My love for the night sky started when I was just a kid, as early as I can remember. I grew up on the south shore of Plum Lake in Sayner, which was the perfect spot to see the night sky. Growing up one of my favorite things to do (and my familys) was to take our boat out on the lake at night, we called it a midnight boat-ride. Once out on the lake you can see so many stars since there isn’t any light pollution near Sayner. That is where it all began. As I got older I realized that I wanted to be able to take photos of what I was seeing and share my view with others. It wasn’t until I was 18 that I got my first camera and started learning how to photograph the night sky. Being that I lived on the south shore of the lake, I was also able to look across the water and see the northern lights.
There are many different types of astrophotography. There are star trails, single exposure, and photographing objects in space like the moon or planets. My favorite is a single exposure with landscape. When I take these photos there’s a lot of planning that goes into it before I even start the exposure. For example, where is the milky way and do I want it in my shot? Or is there a light in the foreground/landscape that will mess up the photo? Once I figure out what I actually want to take the photo of and set up my camera to be looking in that direction, comes setting the focus. You’ll always want your focus (manual) to be set to or around infinity. When it comes to settings a good place to start is the lowest aperture your lens will go, for me that’s usually 2.8 since I love my Sigma 14-24mm lens for astrophotography. For exposure 15 seconds is a good place to start, and an ISO of 1000. Then I take some test pictures to make sure that the focus is right along with the settings. If the settings/focus need to be tweaked, the test pictures are the time to figure that out. Then set a timer so that there are a few seconds between when you press to take the photo and the photo is actually taken, just to make sure there isn’t any extra movement. If you’re doing a single exposure, that’s all you’ll need. If I plan on photographing the northern lights, the set-up is the same and it just comes down to tweaking those settings.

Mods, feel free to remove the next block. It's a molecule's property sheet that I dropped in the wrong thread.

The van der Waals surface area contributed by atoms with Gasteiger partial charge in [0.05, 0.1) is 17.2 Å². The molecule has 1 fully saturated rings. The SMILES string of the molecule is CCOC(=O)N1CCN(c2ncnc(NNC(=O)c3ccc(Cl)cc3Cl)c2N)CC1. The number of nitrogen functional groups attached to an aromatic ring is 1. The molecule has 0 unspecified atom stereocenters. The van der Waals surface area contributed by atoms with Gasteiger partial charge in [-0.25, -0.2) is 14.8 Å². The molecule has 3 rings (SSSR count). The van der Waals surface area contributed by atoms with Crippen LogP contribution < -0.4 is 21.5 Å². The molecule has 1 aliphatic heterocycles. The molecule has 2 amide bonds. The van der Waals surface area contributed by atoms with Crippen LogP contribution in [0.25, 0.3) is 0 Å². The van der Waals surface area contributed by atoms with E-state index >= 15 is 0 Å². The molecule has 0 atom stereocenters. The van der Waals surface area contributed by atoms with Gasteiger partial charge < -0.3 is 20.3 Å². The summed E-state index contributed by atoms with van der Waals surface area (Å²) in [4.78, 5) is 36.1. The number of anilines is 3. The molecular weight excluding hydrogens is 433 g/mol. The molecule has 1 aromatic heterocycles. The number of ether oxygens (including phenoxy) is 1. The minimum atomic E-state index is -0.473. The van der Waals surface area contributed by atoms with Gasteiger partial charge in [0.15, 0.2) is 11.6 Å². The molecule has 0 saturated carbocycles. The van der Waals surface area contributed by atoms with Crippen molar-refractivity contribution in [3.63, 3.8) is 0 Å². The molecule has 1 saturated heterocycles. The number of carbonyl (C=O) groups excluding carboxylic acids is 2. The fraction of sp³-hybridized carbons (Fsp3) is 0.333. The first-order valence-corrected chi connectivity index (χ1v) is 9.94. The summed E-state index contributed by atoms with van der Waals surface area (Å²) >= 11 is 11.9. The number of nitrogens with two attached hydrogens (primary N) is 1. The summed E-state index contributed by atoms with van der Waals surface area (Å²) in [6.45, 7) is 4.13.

If you plan on doing star trails to a time-lapse, you’ll need to use an intervalometer. Some cameras have these built in, and other times you have to buy an external one. These devices let you take multiple shots in a row, and at certain intervals. This way your camera will take multiple photos over the course of a few hours to get the photos that you need to make star trails or a time-lapse later on in processing. Make sure you have a large SD card, the number of photos needed to create star trails and time lapses can sometimes reach into the 100GB+ range. To process these types of projects I use Lightroom, Photoshop, and sometimes StarStax.
Another piece of equipment that you don’t necessarily need, but could help, is a tracker. These devices track the stars so that you can get longer exposures without creating star trails from the movement of the Earth. This will help fainter stars and more details show up in your photos. I personally use the iOptron SkyTracker pro.
I have a few different camera set ups when it comes to taking photos of the night sky, that way I can make the most of my time by having multiple set ups each night. But by far my favorite setup is my Canon 6DMKII with a Sigma 14-24mm lens, along with the iOptron tracker. The Canon 6DMKII has a built in intervalometer so I don’t need to connect and external one. This set up is great for wide landscape-astrophotography.
Photographing the night sky takes knowledge in your equipment, post processing workflows, and astronomy. Although it also takes a love for the night sky and a want to share its beauty and mystery. Humans have always looked up to the night sky in wonder and curiosity, and thanks to modern technology we are able to share that wonder with each other.